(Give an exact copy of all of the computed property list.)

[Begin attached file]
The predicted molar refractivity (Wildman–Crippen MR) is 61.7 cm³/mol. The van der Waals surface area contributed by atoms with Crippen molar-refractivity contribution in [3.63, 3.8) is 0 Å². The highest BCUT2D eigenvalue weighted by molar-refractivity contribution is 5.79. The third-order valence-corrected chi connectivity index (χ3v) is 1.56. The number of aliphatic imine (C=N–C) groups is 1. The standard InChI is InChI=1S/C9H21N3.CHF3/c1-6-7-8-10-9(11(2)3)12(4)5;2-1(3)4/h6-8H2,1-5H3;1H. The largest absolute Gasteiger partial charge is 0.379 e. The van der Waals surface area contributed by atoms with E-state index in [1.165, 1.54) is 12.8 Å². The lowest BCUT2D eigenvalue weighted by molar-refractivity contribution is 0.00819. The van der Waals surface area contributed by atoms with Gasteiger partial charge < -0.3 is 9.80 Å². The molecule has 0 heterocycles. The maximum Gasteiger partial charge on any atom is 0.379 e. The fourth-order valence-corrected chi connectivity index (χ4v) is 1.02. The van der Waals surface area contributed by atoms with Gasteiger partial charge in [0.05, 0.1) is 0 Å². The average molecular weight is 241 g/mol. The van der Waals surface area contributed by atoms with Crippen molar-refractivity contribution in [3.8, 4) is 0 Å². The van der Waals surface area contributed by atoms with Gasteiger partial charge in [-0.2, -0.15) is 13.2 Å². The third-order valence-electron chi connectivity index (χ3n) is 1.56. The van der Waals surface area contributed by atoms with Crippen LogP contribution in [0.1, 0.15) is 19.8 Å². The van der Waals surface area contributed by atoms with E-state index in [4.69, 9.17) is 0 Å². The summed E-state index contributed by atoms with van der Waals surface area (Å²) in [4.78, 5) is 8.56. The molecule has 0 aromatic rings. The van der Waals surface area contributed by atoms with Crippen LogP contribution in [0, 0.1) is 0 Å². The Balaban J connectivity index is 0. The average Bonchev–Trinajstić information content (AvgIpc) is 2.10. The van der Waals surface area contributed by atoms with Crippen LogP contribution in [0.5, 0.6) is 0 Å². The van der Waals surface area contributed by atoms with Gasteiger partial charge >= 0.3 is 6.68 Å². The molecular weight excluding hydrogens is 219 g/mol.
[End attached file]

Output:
The predicted molar refractivity (Wildman–Crippen MR) is 61.7 cm³/mol. The van der Waals surface area contributed by atoms with Crippen molar-refractivity contribution in [3.63, 3.8) is 0 Å². The highest BCUT2D eigenvalue weighted by molar-refractivity contribution is 5.79. The third-order valence-corrected chi connectivity index (χ3v) is 1.56. The number of aliphatic imine (C=N–C) groups is 1. The standard InChI is InChI=1S/C9H21N3.CHF3/c1-6-7-8-10-9(11(2)3)12(4)5;2-1(3)4/h6-8H2,1-5H3;1H. The largest absolute Gasteiger partial charge is 0.379 e. The van der Waals surface area contributed by atoms with E-state index in [1.165, 1.54) is 12.8 Å². The lowest BCUT2D eigenvalue weighted by molar-refractivity contribution is 0.00819. The van der Waals surface area contributed by atoms with Gasteiger partial charge < -0.3 is 9.80 Å². The molecule has 0 heterocycles. The maximum Gasteiger partial charge on any atom is 0.379 e. The fourth-order valence-corrected chi connectivity index (χ4v) is 1.02. The van der Waals surface area contributed by atoms with Gasteiger partial charge in [0.05, 0.1) is 0 Å². The average molecular weight is 241 g/mol. The van der Waals surface area contributed by atoms with Crippen molar-refractivity contribution in [3.8, 4) is 0 Å². The van der Waals surface area contributed by atoms with Gasteiger partial charge in [-0.2, -0.15) is 13.2 Å². The third-order valence-electron chi connectivity index (χ3n) is 1.56. The van der Waals surface area contributed by atoms with Crippen LogP contribution in [0.1, 0.15) is 19.8 Å². The van der Waals surface area contributed by atoms with E-state index in [4.69, 9.17) is 0 Å². The summed E-state index contributed by atoms with van der Waals surface area (Å²) in [4.78, 5) is 8.56. The molecule has 0 aromatic rings. The van der Waals surface area contributed by atoms with Crippen LogP contribution in [0, 0.1) is 0 Å². The Balaban J connectivity index is 0. The average Bonchev–Trinajstić information content (AvgIpc) is 2.10. The van der Waals surface area contributed by atoms with Crippen LogP contribution in [0.5, 0.6) is 0 Å². The van der Waals surface area contributed by atoms with Gasteiger partial charge >= 0.3 is 6.68 Å². The molecular weight excluding hydrogens is 219 g/mol.